Tuesday, March 17, 2020


“When the Tempest Gathers” is a fascinating, gripping and insightful war memoir by a decorated Marine Corps Special Operations commander who was operationally involved in U.S. military activities over the past two decades in far-off countries such as Somalia, Colombia, Ethiopia, Liberia, Libya, Iraq and Afghanistan.

Told with self-effacing candor and a novelist’s eye for detail, the author recounts his journey from his birth in Hong Kong to a British father and American mother, to growing up in England, where he graduated from law school. Seeking adventure, he trekked through Turkey to Iran, and then to Islamabad, Pakistan, where he befriended three U.S. Embassy Marine Corps security guards, whose “stories of travel and adventure” influenced him to take a sabbatical before embarking on a law career to “see the world.”

Returning to England, using his mother’s U.S. citizenship, he approached a Marine Corps recruiter in London to enlist in the Marine Corps as a private. Commissioned from the ranks, he soon became an infantry and special operations officer, and then, as a colonel, a commanding officer of a Marine Corps’ special operations regiment. He was then selected to lead a multi-national task force deployed to defeat ISIS in Iraq.

With his unique Marine Corps officer’s pedigree, Andrew Milburn’s account is filled with insights about battle, what it’s like to command combat units and the components involved in effective military campaigns. A military commander, the author notes, understands that one’s junior officers require support because they bear the brunt of a battle, including psychological trauma.

While operating in countries such as Afghanistan and Iraq, a U.S. commander must also navigate a host country’s military culture where native commanders might be reluctant to relieve incompetent subordinates. They may even themselves be involved in corruption that might need to be overlooked for the greater cause of fighting a common enemy. 

The components of effective military campaigns, the author notes, are based on integrating strategy, operations, and tactics, with the latter executed by military units in battle. In the best case scenario, these are applied to understanding where the enemy operates in the “inflammable mix” of local terrain, its demographics (a complicated mosaic of tribal affiliations and religion), and history, and then attacking his critical vulnerability “that will tip him off-balance and bring him down.”  

What also makes this account especially valuable is the author’s frankness in drawing on his battlefield experience to highlight certain deficiencies in the U.S. military campaigns in Afghanistan and Iraq. Referring to some of these deficiencies as “strategic misdirection,” they concern the hasty shifting of the initial post-9/11 campaign against al Qaeda and the Taliban in Afghanistan, where the military was achieving operational and tactical successes, to Iraq.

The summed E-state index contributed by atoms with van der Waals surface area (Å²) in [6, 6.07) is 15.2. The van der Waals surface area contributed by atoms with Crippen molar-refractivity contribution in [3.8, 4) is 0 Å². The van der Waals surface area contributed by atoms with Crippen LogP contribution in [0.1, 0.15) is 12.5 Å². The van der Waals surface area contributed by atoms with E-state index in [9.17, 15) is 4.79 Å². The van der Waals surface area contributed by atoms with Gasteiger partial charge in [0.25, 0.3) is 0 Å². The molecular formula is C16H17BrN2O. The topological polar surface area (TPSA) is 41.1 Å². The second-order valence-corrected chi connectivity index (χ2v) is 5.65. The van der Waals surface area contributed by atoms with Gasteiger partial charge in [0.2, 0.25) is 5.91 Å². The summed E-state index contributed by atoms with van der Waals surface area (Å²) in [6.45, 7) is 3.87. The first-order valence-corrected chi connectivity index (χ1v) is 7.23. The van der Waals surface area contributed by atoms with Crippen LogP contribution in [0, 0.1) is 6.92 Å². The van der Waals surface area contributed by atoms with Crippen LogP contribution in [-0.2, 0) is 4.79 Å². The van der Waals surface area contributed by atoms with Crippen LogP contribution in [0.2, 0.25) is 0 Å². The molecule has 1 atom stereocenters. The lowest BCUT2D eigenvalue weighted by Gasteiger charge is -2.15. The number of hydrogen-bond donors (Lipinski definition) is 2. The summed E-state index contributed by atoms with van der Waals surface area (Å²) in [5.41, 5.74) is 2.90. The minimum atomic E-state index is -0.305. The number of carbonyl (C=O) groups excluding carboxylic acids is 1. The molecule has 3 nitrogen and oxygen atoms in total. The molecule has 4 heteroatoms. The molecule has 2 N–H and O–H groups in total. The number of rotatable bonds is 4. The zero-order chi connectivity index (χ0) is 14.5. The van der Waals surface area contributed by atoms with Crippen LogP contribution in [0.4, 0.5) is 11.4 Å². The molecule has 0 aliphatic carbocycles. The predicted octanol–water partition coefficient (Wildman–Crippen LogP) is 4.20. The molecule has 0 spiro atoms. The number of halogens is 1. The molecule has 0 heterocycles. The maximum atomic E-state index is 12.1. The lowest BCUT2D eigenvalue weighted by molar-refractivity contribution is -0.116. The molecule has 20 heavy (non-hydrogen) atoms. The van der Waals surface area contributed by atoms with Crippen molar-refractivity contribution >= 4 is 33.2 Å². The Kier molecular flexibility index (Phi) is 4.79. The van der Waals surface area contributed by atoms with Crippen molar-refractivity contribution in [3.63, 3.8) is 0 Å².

It was in Iraq where the American intervention eventually became a protracted quagmire that military units had to contend with as best they could, including contending with a new insurgency by an explosive combination of al Qaeda and the extremist remnants of Saddam Hussein’s disbanded military that led to the formation of the Islamic State, which eventually spread into Syria. 

This required formulating new counter-measures, the author points out, such as identifying segments of the local population that were alienated from the Islamic State’s failure to deliver on the basic obligations of civil government, imposing instead “their medieval version of the rule of law.” The disaffected were “angry enough to take action” by joining the U.S.-led campaign against the Islamic State.

In order to degrade a terrorist adversary, the author points out, it is critical to take out the large set of mid-level terrorist managers and commanders a group depends on, since this will have the greatest impact. It is also crucial to stirring internal dissent within a group, for example, by highlighting pay disparities between different types of fighters (such as local and foreign), thereby undermining overall morale.  

Despite these insights, however, the author concludes that the protracted war in Afghanistan “shows little sign of abating,” while in Iraq and Syria, the largely U.S. Special Operations forces are tasked to maintain a “fragile stability, while keeping the territorial ambitions of the various factions in check.”

Such practitioner insights on military warfare provide a framework for understanding the impact of the nonstop action involving the author in one chaotic battle after another throughout his military career. 

Sprinkled throughout the book is Andrew Milburn’s frank account of the psychological impact of his 31-year military career on him, and his wife and children. Now retired, he continues to regard the Marine Corps as a family, and that it was “tougher to leave than I expected. I already miss it.”

After reading this powerful and beautifully written memoir, indispensable for understanding how a warrior engages in military combat, one can’t help but wonder if perhaps a movie or a television series based on it might be next.    

• Joshua Sinai is a Washington, D.C.-based consultant on counterterrorism issues.

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By Andrew Milburn

Pen and Sword, $32.95, 336 pages

Copyright © 2020 The Washington Times, LLC.